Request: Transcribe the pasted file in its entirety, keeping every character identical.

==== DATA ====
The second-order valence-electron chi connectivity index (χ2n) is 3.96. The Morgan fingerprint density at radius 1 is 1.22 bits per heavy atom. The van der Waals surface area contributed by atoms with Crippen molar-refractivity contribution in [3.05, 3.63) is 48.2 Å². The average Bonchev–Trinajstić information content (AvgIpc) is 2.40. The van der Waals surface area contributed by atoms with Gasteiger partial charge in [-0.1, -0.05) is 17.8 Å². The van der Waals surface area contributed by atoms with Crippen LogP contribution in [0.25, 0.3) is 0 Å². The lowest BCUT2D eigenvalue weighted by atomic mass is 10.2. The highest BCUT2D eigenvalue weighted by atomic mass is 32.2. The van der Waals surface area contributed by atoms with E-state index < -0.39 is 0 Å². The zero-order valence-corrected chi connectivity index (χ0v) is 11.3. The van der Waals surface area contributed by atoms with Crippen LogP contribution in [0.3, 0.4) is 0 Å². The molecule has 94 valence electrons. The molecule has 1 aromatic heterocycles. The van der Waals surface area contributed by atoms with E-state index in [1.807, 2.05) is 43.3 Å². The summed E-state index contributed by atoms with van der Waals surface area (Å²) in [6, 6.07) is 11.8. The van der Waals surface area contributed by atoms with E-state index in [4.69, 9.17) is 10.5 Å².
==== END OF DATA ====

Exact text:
The second-order valence-electron chi connectivity index (χ2n) is 3.96. The Morgan fingerprint density at radius 1 is 1.22 bits per heavy atom. The van der Waals surface area contributed by atoms with Crippen molar-refractivity contribution in [3.05, 3.63) is 48.2 Å². The average Bonchev–Trinajstić information content (AvgIpc) is 2.40. The van der Waals surface area contributed by atoms with Gasteiger partial charge in [-0.1, -0.05) is 17.8 Å². The van der Waals surface area contributed by atoms with Crippen LogP contribution in [0.25, 0.3) is 0 Å². The lowest BCUT2D eigenvalue weighted by atomic mass is 10.2. The highest BCUT2D eigenvalue weighted by atomic mass is 32.2. The van der Waals surface area contributed by atoms with E-state index < -0.39 is 0 Å². The zero-order valence-corrected chi connectivity index (χ0v) is 11.3. The van der Waals surface area contributed by atoms with Crippen LogP contribution in [0.3, 0.4) is 0 Å². The molecule has 94 valence electrons. The molecule has 1 aromatic heterocycles. The van der Waals surface area contributed by atoms with E-state index in [1.807, 2.05) is 43.3 Å². The summed E-state index contributed by atoms with van der Waals surface area (Å²) in [6, 6.07) is 11.8. The van der Waals surface area contributed by atoms with E-state index in [4.69, 9.17) is 10.5 Å².